Al Roker made a public revelation on Friday (November 6), alerting America and his TODAY Show co-workers he had been diagnosed with prostate cancer.
The 66-year-old Roker will be undergoing surgery to have his prostate removed and explained he publicly wanted to reveal his diagnosis due to the fact 1 in 7 Black men and 1 in 9 men overall will be diagnosed with prostate cancer in their lifetime.
“It’s a good news-bad news kind of thing,” Roker said. “Good news is we caught it early. Not great news is that it’s a little aggressive, so I’m going to be taking some time off to take care of this. We’ll just wait and see, and hopefully in about two weeks, I’ll be back (on TODAY).”
Roker’s doctor, Vincent Laudone said his cancer hadn’t spread to other areas of his body.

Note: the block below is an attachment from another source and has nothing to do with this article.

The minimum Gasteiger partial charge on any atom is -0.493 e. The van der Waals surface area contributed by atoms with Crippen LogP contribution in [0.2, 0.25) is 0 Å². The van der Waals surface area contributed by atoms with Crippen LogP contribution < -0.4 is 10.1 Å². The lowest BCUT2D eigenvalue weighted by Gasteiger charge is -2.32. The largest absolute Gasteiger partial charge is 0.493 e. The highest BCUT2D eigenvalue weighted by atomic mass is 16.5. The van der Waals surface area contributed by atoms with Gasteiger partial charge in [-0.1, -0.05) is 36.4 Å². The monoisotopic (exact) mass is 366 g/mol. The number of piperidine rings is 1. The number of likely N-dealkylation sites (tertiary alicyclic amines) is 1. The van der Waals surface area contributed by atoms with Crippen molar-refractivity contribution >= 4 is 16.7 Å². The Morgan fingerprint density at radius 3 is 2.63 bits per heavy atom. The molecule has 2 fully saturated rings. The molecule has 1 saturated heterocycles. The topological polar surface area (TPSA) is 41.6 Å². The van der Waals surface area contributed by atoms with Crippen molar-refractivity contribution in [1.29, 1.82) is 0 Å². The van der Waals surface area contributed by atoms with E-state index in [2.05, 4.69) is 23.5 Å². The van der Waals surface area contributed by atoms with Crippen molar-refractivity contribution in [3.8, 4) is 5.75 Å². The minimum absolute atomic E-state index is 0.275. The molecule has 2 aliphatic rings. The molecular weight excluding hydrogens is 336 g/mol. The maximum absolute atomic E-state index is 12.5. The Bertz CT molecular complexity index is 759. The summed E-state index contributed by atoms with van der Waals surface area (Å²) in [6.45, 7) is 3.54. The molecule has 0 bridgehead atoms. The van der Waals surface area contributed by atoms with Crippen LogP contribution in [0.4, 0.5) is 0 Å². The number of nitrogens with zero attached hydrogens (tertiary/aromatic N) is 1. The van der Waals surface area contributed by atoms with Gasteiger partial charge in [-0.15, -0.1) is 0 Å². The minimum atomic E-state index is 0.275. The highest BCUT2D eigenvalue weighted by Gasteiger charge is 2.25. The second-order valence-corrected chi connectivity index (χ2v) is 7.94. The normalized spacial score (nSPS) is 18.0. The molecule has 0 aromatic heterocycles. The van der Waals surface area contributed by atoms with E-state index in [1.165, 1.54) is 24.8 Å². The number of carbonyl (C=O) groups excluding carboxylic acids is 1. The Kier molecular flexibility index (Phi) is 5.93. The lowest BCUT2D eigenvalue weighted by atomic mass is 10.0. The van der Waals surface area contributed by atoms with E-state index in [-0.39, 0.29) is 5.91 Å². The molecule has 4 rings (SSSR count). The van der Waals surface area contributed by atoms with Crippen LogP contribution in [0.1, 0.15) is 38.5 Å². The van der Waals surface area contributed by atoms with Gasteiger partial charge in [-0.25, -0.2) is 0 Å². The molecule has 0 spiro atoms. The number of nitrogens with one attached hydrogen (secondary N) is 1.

“Fortunately his cancer appears somewhat limited or confined to the prostate, but because it’s more aggressive, we wanted to treat it, and after discussion regarding all of the different options — surgery, radiation, focal therapy — we settled on removing the prostate,” Laudone said.
The Prostate Cancer Foundation recommends Black men talk to their doctor about being screened for prostate cancer at age 40. The American Cancer Society recommends discussing screenings at age 45 for Black men and women and men who have had a father or brother diagnosed with prostate cancer before 65. The U.S. Preventive Services Task Force recommends all men ages 55-69 talk to their doctors about being screened.
“The problem for African American men is that any number of reasons from genetics to access to health care, and so we want to make it available and let people know they got to get checked,” Roker said.
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